A revelation (with a lot of help)

I was complaining to my supervisor yesterday. I know, what a surprise. This particular complaint was about just how hard writing is. Again, surprise. I really find the process of pulling together chapters to be more physically and psychologically challenging than I expected. I thought that by now, almost three years in, it would be ‘coming together.’I keep waiting for what I call the tipping point where I feel comfortable in my knowledge of my subject.

The tipping point on leadership theory came early last year.  I now comfortably roll my eyes when someone extols the virtue of authentic leadership as I know enough to debunk it.* But theoretically and methodologically my own thesis is far from that point. My ever helpful supervisor said “oh it will likely come just as you finish.” Great.  Which means eight months of sweat and tears.  

Of course this is a job.  A different sort of job, but still a job.  It’s not all coffee and yoga breaks. So I have to keep that in mind and remind my husband frequently. 

On another note my supervisor and I talked research question and how I haven’t cracked that yet either.  She said I don’t technically need a simple question, but I feel I do. We agreed that the words leadership, capability, understanding, identity, creative industries and Australia all need to be in there.  But then she added one more that blew open the door to my thinking: comparison. 

Given I’m writing on nine different sectors within the creative industries I always planned to do some ‘compare and contrast’ work.  But I had always positioned my thesis as a comparison to the broader economy, to the corporate sector that tries to learn creativity from the arts. “But you’re not talking about the broader economy in the study” my supervisor said quite rightly. That is way too broad.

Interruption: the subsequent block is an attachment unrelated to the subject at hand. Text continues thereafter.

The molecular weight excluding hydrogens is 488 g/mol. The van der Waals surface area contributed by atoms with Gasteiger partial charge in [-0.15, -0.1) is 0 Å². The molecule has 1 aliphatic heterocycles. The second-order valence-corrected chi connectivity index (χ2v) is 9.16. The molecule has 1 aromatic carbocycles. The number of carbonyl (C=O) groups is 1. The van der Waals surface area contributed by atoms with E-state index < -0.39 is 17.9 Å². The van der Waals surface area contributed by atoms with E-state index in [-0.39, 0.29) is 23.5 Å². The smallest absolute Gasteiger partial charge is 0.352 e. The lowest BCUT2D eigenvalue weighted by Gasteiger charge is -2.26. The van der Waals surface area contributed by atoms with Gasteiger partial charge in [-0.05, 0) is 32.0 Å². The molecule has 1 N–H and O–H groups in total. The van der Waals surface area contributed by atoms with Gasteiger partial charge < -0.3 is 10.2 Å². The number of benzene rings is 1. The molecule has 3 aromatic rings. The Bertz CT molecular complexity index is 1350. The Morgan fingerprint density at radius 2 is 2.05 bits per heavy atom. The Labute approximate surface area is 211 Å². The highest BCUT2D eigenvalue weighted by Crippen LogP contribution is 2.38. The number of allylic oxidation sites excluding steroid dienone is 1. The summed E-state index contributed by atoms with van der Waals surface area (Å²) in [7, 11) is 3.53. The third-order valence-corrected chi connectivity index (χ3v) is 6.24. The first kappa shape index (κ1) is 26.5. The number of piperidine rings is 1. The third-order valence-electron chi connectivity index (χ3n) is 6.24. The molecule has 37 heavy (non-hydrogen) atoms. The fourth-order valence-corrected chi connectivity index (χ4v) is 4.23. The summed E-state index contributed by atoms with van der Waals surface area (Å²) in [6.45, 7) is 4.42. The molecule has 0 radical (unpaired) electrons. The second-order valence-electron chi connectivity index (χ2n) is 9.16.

What I’m doing is a comparison on how different sectors within the creative industries develop leadership capability, understanding and identity. How they differ in uses of social learning, how their views toward leadership shift and how organisations play varying roles in that development. 

I almost feel like it’s cheating. Like she gave me the answer.  That one word suddenly repositioned my whole structure. I’m currently in the midst of re-listening and coding my interviews and, even though I’m only three sectors in, the key themes are so strong it’s crazy.  I can see three distinct chapters, one on the rejection of leadership/construction of leadership context and identity, one on the differences between sectors, with emphasis on organisational development and precariousness of employment, and one on confidence and its links to development of capability, identity and understanding. But all looking between the cases not outside them. 

Of course this isn’t the tipping point. As see the road is not walking along it. But it’s the first step. 
* I was looking at the publications of the academic who got my ‘dream job’ at Melbourne Uni. He has about 15 publications and two books and graduated with his PhD 2015.  This is why I’m now applying for jobs with Craft Victoria. But he had written some book reviews, which I read, and the confidence (there’s that word again) with which he unpacked and critiqued books I had read and valued made it clear why he will have a long academic career and why I will be more happy where I can teach in a professional context. Jealous, absolutely, but realistic. 


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